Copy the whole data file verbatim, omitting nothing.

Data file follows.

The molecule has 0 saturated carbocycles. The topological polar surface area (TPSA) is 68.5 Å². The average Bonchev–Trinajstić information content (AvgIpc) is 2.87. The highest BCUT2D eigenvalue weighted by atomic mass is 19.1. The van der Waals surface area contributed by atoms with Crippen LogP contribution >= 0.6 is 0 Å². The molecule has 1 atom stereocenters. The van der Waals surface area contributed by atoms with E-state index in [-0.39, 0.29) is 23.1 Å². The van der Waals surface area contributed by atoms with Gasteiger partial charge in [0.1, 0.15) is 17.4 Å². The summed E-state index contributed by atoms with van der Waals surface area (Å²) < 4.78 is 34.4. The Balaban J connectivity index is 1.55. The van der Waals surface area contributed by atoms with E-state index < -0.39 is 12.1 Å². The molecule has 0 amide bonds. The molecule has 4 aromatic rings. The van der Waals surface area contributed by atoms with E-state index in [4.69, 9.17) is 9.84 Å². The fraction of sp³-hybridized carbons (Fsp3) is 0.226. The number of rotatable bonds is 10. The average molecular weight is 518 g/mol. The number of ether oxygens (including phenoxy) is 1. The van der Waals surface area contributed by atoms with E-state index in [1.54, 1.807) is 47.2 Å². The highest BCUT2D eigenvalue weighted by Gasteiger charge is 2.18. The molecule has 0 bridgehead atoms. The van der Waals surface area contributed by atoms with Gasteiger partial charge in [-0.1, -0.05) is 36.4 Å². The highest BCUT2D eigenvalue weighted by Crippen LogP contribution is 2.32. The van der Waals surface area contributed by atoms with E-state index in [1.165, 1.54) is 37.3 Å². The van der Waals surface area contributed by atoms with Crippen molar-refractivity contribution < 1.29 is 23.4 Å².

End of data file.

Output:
The molecule has 0 saturated carbocycles. The topological polar surface area (TPSA) is 68.5 Å². The average Bonchev–Trinajstić information content (AvgIpc) is 2.87. The highest BCUT2D eigenvalue weighted by atomic mass is 19.1. The van der Waals surface area contributed by atoms with Crippen LogP contribution >= 0.6 is 0 Å². The molecule has 1 atom stereocenters. The van der Waals surface area contributed by atoms with E-state index in [-0.39, 0.29) is 23.1 Å². The van der Waals surface area contributed by atoms with Gasteiger partial charge in [0.1, 0.15) is 17.4 Å². The summed E-state index contributed by atoms with van der Waals surface area (Å²) < 4.78 is 34.4. The Balaban J connectivity index is 1.55. The van der Waals surface area contributed by atoms with E-state index < -0.39 is 12.1 Å². The molecule has 0 amide bonds. The molecule has 4 aromatic rings. The van der Waals surface area contributed by atoms with E-state index in [4.69, 9.17) is 9.84 Å². The fraction of sp³-hybridized carbons (Fsp3) is 0.226. The number of rotatable bonds is 10. The average molecular weight is 518 g/mol. The number of ether oxygens (including phenoxy) is 1. The van der Waals surface area contributed by atoms with E-state index in [1.54, 1.807) is 47.2 Å². The highest BCUT2D eigenvalue weighted by Gasteiger charge is 2.18. The molecule has 0 bridgehead atoms. The van der Waals surface area contributed by atoms with Gasteiger partial charge in [-0.1, -0.05) is 36.4 Å². The highest BCUT2D eigenvalue weighted by Crippen LogP contribution is 2.32. The van der Waals surface area contributed by atoms with E-state index in [1.165, 1.54) is 37.3 Å². The van der Waals surface area contributed by atoms with Crippen molar-refractivity contribution < 1.29 is 23.4 Å².